This creates a digital experience that fosters trust, confidence, and compliance. 

#5 Training

HR is responsible for implementing any skills-based learning and development you might have in-house that ensures continuous learning.

The right training strategy can empower staff, as well as become an attractive prospect for candidates in the recruitment process.

e-Learning has changed staff training and allowed more flexibility and greater effectiveness. With e-Learning in your digital workplace, you can adapt and modify training where necessary; it can be carried out in the office, at home, or on the road, and modules can be designed to be consumed in bite-size chunks to fit around busy schedules.

Thanks to the digital workplace, new employees should be able to have access to all data and apps needed from day one. With well-planned infrastructure, all relevant information, useful features, and apps are easy to find and install. This means employees now experience unprecedented ease and agility with workplace training, and invigilators can assess results and track progress in order to make improvements where necessary.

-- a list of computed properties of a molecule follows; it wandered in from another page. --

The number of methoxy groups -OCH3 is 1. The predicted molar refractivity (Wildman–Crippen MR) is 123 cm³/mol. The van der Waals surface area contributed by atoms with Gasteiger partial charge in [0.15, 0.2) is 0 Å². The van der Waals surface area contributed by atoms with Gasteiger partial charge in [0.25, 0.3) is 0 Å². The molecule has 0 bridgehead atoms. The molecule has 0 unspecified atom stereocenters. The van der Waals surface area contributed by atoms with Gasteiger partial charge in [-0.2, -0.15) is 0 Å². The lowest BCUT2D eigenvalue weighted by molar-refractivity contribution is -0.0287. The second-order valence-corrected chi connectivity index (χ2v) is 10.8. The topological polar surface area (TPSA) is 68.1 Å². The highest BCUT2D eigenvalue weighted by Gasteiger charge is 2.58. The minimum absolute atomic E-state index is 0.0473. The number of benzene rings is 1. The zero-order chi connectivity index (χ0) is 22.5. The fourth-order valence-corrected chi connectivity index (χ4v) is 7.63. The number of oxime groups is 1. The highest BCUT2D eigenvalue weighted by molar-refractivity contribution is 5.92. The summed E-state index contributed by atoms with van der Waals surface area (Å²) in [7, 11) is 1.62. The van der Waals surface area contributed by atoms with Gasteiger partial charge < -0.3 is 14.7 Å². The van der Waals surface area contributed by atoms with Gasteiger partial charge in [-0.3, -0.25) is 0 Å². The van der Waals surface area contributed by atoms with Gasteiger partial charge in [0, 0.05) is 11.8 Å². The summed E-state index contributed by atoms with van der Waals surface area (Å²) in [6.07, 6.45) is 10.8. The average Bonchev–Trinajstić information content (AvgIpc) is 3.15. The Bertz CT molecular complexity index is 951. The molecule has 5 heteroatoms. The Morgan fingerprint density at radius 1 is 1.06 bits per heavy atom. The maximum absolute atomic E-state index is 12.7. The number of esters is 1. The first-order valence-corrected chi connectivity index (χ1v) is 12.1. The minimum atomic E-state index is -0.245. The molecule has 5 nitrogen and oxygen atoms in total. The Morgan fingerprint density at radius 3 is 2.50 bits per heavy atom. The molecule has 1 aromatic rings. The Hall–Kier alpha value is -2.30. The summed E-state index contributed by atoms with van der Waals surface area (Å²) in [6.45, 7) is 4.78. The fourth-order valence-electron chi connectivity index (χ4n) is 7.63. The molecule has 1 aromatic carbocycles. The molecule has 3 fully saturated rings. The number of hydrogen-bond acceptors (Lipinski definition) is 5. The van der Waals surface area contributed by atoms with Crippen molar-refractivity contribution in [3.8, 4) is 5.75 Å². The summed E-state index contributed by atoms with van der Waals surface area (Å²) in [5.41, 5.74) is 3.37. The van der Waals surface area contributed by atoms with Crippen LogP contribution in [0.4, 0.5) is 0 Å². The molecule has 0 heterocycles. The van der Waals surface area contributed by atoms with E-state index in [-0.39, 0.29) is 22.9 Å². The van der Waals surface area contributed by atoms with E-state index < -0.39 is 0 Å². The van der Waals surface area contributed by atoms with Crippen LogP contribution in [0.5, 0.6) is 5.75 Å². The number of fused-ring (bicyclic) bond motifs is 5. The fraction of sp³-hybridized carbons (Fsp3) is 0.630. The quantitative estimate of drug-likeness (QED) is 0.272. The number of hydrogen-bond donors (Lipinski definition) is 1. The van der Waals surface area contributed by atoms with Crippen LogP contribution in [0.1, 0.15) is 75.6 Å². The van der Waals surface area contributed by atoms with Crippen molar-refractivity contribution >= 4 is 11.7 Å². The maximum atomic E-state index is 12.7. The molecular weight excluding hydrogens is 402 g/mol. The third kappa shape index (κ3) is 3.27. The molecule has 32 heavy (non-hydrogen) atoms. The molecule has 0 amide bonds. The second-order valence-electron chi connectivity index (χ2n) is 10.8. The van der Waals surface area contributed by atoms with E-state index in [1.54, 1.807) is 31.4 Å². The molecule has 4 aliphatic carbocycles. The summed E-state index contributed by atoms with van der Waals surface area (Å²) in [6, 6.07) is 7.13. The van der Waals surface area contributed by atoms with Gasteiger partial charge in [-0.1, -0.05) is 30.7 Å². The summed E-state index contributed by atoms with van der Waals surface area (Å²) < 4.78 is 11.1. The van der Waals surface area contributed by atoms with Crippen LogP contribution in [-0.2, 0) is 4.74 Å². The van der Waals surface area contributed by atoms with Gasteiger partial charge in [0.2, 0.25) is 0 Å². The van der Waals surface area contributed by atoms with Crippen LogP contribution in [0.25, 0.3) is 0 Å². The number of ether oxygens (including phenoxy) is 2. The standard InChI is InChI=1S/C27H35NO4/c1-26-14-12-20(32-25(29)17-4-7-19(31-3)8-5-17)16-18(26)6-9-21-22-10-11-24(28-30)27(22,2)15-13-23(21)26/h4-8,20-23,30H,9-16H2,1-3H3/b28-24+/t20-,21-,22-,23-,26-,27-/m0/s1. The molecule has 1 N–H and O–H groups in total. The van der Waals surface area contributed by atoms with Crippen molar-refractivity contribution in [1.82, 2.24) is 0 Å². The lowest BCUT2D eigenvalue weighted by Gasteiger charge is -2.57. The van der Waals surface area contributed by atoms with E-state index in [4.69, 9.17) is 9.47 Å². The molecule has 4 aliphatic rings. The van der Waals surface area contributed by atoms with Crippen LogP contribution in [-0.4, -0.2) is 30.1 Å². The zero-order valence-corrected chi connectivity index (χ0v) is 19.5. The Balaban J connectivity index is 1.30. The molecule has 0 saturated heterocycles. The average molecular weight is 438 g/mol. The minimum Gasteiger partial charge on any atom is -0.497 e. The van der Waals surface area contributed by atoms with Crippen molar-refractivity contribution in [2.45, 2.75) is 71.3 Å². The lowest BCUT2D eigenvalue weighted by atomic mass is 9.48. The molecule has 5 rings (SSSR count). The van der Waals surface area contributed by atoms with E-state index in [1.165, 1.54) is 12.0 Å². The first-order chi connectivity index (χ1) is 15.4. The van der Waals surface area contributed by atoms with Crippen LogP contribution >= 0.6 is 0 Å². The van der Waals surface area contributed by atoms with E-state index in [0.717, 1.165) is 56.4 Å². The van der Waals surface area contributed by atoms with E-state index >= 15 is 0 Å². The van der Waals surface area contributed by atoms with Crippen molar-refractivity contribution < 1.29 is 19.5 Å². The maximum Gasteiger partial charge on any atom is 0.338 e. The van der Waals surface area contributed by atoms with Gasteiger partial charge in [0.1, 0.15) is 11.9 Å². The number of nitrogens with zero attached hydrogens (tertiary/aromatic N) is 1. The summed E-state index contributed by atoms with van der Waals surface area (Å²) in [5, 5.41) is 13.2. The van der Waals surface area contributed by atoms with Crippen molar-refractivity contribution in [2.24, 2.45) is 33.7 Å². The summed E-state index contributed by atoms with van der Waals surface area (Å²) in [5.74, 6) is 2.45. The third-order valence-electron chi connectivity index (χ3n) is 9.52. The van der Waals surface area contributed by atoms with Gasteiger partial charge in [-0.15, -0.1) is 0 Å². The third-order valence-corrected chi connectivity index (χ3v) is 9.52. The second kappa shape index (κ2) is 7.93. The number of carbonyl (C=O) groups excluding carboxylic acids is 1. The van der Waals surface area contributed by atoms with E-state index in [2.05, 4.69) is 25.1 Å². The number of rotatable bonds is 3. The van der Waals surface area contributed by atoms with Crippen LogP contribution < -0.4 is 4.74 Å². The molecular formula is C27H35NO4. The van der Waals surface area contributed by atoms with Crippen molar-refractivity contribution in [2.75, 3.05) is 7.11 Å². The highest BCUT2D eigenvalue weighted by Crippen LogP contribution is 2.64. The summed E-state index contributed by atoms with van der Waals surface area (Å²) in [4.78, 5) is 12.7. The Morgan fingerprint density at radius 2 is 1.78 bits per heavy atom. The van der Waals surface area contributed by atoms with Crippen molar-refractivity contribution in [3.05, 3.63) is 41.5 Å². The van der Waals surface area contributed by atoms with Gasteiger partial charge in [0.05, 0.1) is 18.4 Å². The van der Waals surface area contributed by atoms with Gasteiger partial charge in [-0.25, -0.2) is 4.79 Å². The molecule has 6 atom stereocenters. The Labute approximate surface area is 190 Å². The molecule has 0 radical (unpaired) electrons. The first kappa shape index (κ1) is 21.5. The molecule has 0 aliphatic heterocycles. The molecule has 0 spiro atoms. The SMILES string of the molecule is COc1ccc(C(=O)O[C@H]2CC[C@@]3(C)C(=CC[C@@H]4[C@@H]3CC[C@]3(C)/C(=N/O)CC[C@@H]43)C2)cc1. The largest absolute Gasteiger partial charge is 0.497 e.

HR can then ensure the continued development of its staff, and employees feel invested and empowered to take their skills further. Adding extra value to the organization, staff churn is reduced according to LinkedIn’s 2018 Workforce Learning Report, where a whopping 93% of employees would stay at a company longer if it invested in their careers. 

It’s clear that technology can improve the way we work. But as the workplace evolves, HR is now expected to lead the digital transformation on behalf of the organization. While HR is in a good position to push and promote digital tools in the workforce, many departments will suffer from adapting so quickly.

What organizations need to focus on is a level-headed approach to transformation. The market for HR technology is buoyant, and not every product is suitable for every business. By concentrating on strategy, testing, and steady roll-out, organizations can make sure they achieve successful digitalization and transformative digital experience, without making costly mistakes.


Download our guide to the Digital Employee Experience (DEX) today

Find out how to bridge the gap between technology and your workforce.